Flu vaccination is strongly recommended for care home staff with regular contact. Flu vaccination helps reduce the chance of flu spreading, so helps protect the care home staff and also reduces the chances of them passing flu on to, or getting flu from, the care home residents. You can get you vaccine from the community pharmacy. Care homes experience outbreaks of flu almost every year, and they can be serious as residents are often extremely vulnerable to complications. It also helps the social care sector keep running effectively during the winter, when GP surgeries and hospital services are particularly busy.

Can I have the flu vaccine if I'm breastfeeding?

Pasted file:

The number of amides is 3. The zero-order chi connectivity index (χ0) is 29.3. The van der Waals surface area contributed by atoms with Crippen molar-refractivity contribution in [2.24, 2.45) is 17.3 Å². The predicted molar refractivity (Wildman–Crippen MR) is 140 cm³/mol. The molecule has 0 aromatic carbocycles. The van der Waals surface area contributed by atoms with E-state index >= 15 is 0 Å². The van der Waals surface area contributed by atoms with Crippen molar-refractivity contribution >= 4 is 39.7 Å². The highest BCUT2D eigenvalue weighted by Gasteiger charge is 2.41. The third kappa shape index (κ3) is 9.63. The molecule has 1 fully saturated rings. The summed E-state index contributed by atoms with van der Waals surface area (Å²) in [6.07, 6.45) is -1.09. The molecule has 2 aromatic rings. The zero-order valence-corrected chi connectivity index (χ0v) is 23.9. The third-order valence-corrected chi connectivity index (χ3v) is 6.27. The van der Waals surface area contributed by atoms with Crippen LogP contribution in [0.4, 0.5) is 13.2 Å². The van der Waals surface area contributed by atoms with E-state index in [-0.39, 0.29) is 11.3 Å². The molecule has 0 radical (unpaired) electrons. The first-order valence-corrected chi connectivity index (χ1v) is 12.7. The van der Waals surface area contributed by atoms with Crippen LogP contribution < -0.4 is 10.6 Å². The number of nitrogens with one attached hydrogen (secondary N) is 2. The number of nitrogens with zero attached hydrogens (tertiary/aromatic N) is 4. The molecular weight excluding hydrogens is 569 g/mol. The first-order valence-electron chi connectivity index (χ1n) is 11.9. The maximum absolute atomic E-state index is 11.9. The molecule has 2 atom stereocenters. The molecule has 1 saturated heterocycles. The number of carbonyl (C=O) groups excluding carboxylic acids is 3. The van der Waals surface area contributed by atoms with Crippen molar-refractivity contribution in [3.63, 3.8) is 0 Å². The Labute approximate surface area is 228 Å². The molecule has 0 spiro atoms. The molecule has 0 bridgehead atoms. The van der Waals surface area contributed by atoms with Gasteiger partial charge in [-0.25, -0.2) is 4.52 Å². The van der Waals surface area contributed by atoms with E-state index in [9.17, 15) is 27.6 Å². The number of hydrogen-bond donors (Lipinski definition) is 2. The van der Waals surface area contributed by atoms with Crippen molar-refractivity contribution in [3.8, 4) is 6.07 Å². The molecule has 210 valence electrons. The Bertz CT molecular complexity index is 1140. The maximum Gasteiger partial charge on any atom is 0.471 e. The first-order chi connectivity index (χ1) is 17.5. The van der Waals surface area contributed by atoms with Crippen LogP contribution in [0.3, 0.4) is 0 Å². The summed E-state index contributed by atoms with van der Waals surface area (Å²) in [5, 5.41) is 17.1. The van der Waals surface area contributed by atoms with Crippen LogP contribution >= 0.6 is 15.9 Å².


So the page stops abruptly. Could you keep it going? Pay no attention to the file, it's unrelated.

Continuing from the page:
Yes. The vaccine poses no risk to a breastfeeding mother or her baby.

Is it OK to have the flu vaccine during pregnancy?

Yes. The flu vaccine is strongly recommended for pregnant women and is safe to have at any stage of pregnancy, including in the first trimester and right up to the expected due date. It helps protect the mother-to-be and her newborn baby from catching flu, which can be serious.

How do I get the flu vaccine if my GP has run out?

If your GP surgery has run out of flu vaccine, they should work to obtain further supplies. Another option is to try your community pharmacy.

I have had flu symptoms for five days.  Can I have visitors?

If it’s flu you are probably not infectious after five days.

For more information visit https://phw.nhs.wales/fluvaccine

Leaflets

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Last Updated: 11/11/2019 13:09:39
The information on this page has been adapted by NHS Wales from original content supplied by NHS UK NHS website nhs.uk